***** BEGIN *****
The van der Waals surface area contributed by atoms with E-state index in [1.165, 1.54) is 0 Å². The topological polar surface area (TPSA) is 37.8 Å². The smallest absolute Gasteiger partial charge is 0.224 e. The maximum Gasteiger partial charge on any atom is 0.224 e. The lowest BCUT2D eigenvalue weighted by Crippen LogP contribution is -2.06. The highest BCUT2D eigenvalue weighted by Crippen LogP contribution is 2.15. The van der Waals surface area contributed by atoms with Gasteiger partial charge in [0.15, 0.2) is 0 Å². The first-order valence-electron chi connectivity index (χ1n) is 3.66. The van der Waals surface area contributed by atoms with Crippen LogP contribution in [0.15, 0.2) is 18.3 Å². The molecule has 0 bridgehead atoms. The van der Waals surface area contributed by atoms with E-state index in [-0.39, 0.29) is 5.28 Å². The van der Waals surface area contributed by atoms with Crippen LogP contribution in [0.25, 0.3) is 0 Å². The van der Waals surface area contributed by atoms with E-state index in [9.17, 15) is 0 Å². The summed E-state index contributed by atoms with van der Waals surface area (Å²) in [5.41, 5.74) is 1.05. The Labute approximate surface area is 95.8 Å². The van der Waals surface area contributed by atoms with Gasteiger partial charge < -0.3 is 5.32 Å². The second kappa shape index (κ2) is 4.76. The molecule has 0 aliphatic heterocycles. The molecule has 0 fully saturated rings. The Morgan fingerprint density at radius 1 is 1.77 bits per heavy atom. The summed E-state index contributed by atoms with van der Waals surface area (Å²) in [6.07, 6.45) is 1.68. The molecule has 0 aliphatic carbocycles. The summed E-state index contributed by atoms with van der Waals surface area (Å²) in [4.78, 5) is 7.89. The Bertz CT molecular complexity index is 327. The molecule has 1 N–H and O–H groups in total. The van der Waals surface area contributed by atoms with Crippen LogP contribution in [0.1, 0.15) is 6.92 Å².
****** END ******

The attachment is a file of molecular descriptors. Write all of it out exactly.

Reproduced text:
The van der Waals surface area contributed by atoms with E-state index in [1.165, 1.54) is 0 Å². The topological polar surface area (TPSA) is 37.8 Å². The smallest absolute Gasteiger partial charge is 0.224 e. The maximum Gasteiger partial charge on any atom is 0.224 e. The lowest BCUT2D eigenvalue weighted by Crippen LogP contribution is -2.06. The highest BCUT2D eigenvalue weighted by Crippen LogP contribution is 2.15. The van der Waals surface area contributed by atoms with Gasteiger partial charge in [0.15, 0.2) is 0 Å². The first-order valence-electron chi connectivity index (χ1n) is 3.66. The van der Waals surface area contributed by atoms with Crippen LogP contribution in [0.15, 0.2) is 18.3 Å². The molecule has 0 bridgehead atoms. The van der Waals surface area contributed by atoms with E-state index in [-0.39, 0.29) is 5.28 Å². The van der Waals surface area contributed by atoms with Crippen LogP contribution in [0.25, 0.3) is 0 Å². The van der Waals surface area contributed by atoms with E-state index in [9.17, 15) is 0 Å². The summed E-state index contributed by atoms with van der Waals surface area (Å²) in [5.41, 5.74) is 1.05. The Labute approximate surface area is 95.8 Å². The van der Waals surface area contributed by atoms with Gasteiger partial charge < -0.3 is 5.32 Å². The second kappa shape index (κ2) is 4.76. The molecule has 0 aliphatic heterocycles. The molecule has 0 fully saturated rings. The Morgan fingerprint density at radius 1 is 1.77 bits per heavy atom. The summed E-state index contributed by atoms with van der Waals surface area (Å²) in [6.07, 6.45) is 1.68. The molecule has 0 aliphatic carbocycles. The summed E-state index contributed by atoms with van der Waals surface area (Å²) in [4.78, 5) is 7.89. The Bertz CT molecular complexity index is 327. The molecule has 1 N–H and O–H groups in total. The van der Waals surface area contributed by atoms with Crippen LogP contribution in [0.1, 0.15) is 6.92 Å².